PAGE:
Light Facials: How They Work & Where to Get Your Treatments

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Light FacialsLight Facials

 

I generally believe a face that shows age, character, and wisdom is a beautiful thing. However, I recently noticed that in the morning, my face was showing a startling amount of character.

This new morning face intrigued me to investigate lunchtime lasers,  the non-surgical, noninvasive light facials designed to renew radiance. Commonly referred to as photorejuvenation, phototherapy, photomodulation, photopulsation, intense pulsed light, or light therapy, these treatments are named after specific devices designed for the services. Visible, infrared, and fluorescent light machines can give fast, easy results without a knife.

These light facials procedures promise to tighten skin and pores, diminish sun damage, whisk away fine lines and wrinkles, ameliorate redness and rosacea, remove broken capillaries and spider veins, treat acne and its scars, and lighten brown spots; some have even been used to treat psoriasis and pain.

The light and heat promote cell metabolism, increasing circulation and collagen production. While these treatments seek the same end, they use different means to achieve it; some are applied directly to the face, others hover above it, and some use a gel barrier, while others use a fluid to keep the beams where they belong. Which device is most appropriate for you depends on your specific conditions and priorities; people often select different treatments for different problems.

Each light facial machine has a different color frequency or wavelength, and each type has a specific purpose,  says Michael Bruck, M.D., Director of Plastic Surgery at Juva Skin & Laser Center and attending physician at the Beth Israel Medical Center in New York. An initial consultation with a board-certified practitioner,  Bruck continues, is important for quality control and safety issues. For a particular patient, we might use Titan to tone and lift, then a V-Beam later for pigmentation redness. 

I have my patients look in a mirror to see what bothers them most,  says Mary Lee Amerian, M.D., of Santa Monica Laser and Skin Care Center, Diplomat of the American Board of Dermatology and American Society of Laser Medicine and Surgery, and contributing physician to the TLC TV show, Ten Years Younger.  If it’s a sagging neck or jowls, we may do Thermage every four weeks, with IPL FotoFacial for wrinkles or sun damage in between. 

My consultation with esthetician Karen Dafesh-Gilpin, former educator for the International Dermal Institute and owner of Skin Connection at Simbiotica Salon in Woodland Hills, California, started with a questionnaire about my health history, genetic heritage, and skincare habits. My skin was a little saggy and wrinkly, with a few brown age spots, redness, and small spider veins. She advised the Revitalight light facials, a system using light-emitting diodes (LED) with a micromassager; it’s good for face, neck, chest, and hands. First my skin was cleansed and protective pads were placed over my eyes. While I relaxed painlessly on a vibrating massage table, she held the light pulsator over several spots for a few minutes each, changing color frequencies at intervals.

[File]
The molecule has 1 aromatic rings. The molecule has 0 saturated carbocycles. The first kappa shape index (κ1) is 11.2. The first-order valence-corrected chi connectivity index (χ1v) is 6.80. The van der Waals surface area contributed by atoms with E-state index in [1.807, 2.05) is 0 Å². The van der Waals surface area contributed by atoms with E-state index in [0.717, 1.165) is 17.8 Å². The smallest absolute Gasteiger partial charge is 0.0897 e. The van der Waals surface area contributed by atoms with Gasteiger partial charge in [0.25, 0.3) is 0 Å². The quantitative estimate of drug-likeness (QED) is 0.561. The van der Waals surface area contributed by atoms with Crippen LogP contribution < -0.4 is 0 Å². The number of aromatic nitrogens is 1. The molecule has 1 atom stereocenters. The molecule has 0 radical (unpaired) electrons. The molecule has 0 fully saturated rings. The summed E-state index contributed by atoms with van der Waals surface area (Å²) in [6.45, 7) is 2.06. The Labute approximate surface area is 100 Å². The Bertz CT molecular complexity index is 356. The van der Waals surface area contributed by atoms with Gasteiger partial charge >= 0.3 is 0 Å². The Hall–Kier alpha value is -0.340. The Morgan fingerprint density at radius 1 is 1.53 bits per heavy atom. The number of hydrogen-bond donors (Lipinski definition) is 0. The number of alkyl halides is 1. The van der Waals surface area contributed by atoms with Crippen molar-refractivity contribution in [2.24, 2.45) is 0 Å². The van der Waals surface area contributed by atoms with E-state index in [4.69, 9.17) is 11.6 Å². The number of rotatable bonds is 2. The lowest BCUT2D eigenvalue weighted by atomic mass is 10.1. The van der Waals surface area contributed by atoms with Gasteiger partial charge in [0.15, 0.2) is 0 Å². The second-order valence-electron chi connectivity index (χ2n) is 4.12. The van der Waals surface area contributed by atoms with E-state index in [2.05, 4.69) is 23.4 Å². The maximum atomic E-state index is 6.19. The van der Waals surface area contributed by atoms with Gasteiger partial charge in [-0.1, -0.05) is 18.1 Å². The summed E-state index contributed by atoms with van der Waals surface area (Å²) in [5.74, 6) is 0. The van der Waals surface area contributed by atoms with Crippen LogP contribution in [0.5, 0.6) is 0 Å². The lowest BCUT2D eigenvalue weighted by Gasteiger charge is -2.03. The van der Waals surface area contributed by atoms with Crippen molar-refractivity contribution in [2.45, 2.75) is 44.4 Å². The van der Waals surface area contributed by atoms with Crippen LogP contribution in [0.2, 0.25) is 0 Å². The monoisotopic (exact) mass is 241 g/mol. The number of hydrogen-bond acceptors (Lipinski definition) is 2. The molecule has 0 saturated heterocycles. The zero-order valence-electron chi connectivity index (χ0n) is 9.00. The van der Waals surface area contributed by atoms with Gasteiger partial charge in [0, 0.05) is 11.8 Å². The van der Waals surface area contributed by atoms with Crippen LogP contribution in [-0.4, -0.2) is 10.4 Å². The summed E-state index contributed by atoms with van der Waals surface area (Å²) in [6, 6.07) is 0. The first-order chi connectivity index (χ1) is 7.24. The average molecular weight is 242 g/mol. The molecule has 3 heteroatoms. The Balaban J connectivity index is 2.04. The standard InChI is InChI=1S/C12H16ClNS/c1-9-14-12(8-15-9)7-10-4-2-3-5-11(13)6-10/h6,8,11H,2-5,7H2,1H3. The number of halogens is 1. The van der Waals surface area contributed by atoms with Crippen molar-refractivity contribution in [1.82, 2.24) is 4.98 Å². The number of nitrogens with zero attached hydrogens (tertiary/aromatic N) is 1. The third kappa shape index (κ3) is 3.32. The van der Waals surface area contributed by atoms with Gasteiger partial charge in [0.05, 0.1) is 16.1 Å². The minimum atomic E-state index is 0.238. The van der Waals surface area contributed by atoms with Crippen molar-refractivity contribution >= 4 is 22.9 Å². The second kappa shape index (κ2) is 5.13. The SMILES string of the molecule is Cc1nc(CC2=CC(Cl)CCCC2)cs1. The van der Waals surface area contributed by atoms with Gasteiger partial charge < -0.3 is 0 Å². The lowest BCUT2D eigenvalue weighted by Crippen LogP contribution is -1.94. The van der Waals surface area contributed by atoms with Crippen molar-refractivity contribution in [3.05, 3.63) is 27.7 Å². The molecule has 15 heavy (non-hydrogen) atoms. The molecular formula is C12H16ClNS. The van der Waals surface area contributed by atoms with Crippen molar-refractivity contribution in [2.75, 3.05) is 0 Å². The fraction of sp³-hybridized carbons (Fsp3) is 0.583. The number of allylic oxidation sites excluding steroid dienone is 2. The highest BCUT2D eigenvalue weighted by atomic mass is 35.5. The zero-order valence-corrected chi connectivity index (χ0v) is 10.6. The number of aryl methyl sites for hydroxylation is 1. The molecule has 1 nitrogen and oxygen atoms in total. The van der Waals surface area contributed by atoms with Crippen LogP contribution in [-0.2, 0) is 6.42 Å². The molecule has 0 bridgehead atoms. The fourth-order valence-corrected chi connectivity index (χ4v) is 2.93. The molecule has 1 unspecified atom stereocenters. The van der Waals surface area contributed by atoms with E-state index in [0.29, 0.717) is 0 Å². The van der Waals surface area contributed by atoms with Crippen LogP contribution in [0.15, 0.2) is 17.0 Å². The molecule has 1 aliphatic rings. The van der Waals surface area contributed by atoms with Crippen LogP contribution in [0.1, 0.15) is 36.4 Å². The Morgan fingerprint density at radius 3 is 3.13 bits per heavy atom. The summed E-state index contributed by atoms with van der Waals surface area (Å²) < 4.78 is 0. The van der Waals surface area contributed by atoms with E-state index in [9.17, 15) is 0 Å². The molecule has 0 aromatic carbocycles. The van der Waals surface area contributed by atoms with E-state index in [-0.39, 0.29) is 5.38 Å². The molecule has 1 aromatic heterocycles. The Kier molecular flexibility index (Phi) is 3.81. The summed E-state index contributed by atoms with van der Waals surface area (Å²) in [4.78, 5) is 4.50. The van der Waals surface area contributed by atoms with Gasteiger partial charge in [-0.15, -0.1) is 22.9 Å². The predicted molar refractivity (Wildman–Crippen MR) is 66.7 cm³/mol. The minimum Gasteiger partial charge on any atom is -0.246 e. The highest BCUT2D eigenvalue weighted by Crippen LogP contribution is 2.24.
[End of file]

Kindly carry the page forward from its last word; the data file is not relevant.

Photopulsation colors, or light frequencies, address several problems during your light facial. Revitalight uses a combination of red to increase blood flow for rejuvenation and anti-aging, amber for pain relief, and blue to treat acne. The company suggests a series of six treatments, at two-week intervals, as well as follow-ups every couple of months. Each device has its own parameters regarding the number of treatments and time between treatments. A single color beam for spider veins on the nose may take just a few minutes, an LED session 10 to 20 minutes, and a firming session about one-and-a-half hours,  says Amerian.

At Thibiant Beverly Hills Day Spa, I was set aglow with the Beauty Lift, a combination treatment that uses ultrasound to push the toxins up,  LED light therapy with serum and a gel conductor, a micro-current to stimulate and tone, and an air-pulse lymphosage. Longtime skin maven Aida Thibiant says this therapy used with the new bioengineered peptides in the Beauty Lift Serum, it reboots your skin. 

For the most part, these treatments work for everyone with mild to moderate wrinkling and skin laxity. If you have very dark skin, blood-clotting problems, or take certain medications, they may not be advised. Such side effects as redness, swelling, blisters, and peeling are rare and minimal. Thermage and Titan, the ones that lift and tone, can be a little painful, so topical anesthetics are used.

Do some homework, talk to people who’ve had these treatments, and conduct research online before you choose which treatment is for you. With the explosion of medispas, often only one doctor oversees several clinics and spa adjuncts. Sometimes the only training offered to the technicians is by the manufacturers’ sales staff. It’s important to ask about board certification and the experience of the doctor, nurse, or esthetician who will be performing the service,  says Bruck. Multiple energy levels can be an issue regarding the skill of the practitioner. Ask how often and by whom the machines and premises are inspected too. 

Lunchtime lasers do give skin a fresher appearance. I saw immediate improvement: a little plumping up, and smoother color and texture. After two months, the results linger. My morning face is definitely less scary.

For more information:

Juva Skin & Laser Center

(212) 688-5882, www.juvaskin.com

Santa Monica Laser and Skin Care Center

(866) 811-7986, www.maryleeamerian.com

Skin Connection at Simbiotica Salon

(818) 348-5858, www.simbiotica.com

Thibiant Beverly Hills Day Spa

(310) 278-7565, www.thibiantspa.com

By Judith Lazarus

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